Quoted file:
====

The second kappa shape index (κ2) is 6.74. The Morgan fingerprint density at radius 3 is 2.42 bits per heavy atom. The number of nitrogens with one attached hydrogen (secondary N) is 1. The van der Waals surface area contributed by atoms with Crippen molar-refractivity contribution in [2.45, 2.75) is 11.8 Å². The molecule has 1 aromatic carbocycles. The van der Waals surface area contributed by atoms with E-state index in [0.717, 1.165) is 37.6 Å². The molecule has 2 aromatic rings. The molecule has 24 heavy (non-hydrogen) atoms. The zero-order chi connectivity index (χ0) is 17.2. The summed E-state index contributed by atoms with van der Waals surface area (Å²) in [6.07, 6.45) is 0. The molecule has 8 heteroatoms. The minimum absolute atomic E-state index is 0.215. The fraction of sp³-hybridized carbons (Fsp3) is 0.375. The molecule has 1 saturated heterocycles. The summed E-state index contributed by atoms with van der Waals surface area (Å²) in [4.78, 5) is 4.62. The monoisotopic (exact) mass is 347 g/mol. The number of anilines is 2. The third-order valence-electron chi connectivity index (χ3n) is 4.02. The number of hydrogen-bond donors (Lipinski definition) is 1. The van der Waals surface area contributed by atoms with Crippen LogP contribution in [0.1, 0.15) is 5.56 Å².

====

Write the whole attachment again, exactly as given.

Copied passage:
The second kappa shape index (κ2) is 6.74. The Morgan fingerprint density at radius 3 is 2.42 bits per heavy atom. The number of nitrogens with one attached hydrogen (secondary N) is 1. The van der Waals surface area contributed by atoms with Crippen molar-refractivity contribution in [2.45, 2.75) is 11.8 Å². The molecule has 1 aromatic carbocycles. The van der Waals surface area contributed by atoms with E-state index in [0.717, 1.165) is 37.6 Å². The molecule has 2 aromatic rings. The molecule has 24 heavy (non-hydrogen) atoms. The zero-order chi connectivity index (χ0) is 17.2. The summed E-state index contributed by atoms with van der Waals surface area (Å²) in [6.07, 6.45) is 0. The molecule has 8 heteroatoms. The minimum absolute atomic E-state index is 0.215. The fraction of sp³-hybridized carbons (Fsp3) is 0.375. The molecule has 1 saturated heterocycles. The summed E-state index contributed by atoms with van der Waals surface area (Å²) in [4.78, 5) is 4.62. The monoisotopic (exact) mass is 347 g/mol. The number of anilines is 2. The third-order valence-electron chi connectivity index (χ3n) is 4.02. The number of hydrogen-bond donors (Lipinski definition) is 1. The van der Waals surface area contributed by atoms with Crippen LogP contribution in [0.1, 0.15) is 5.56 Å².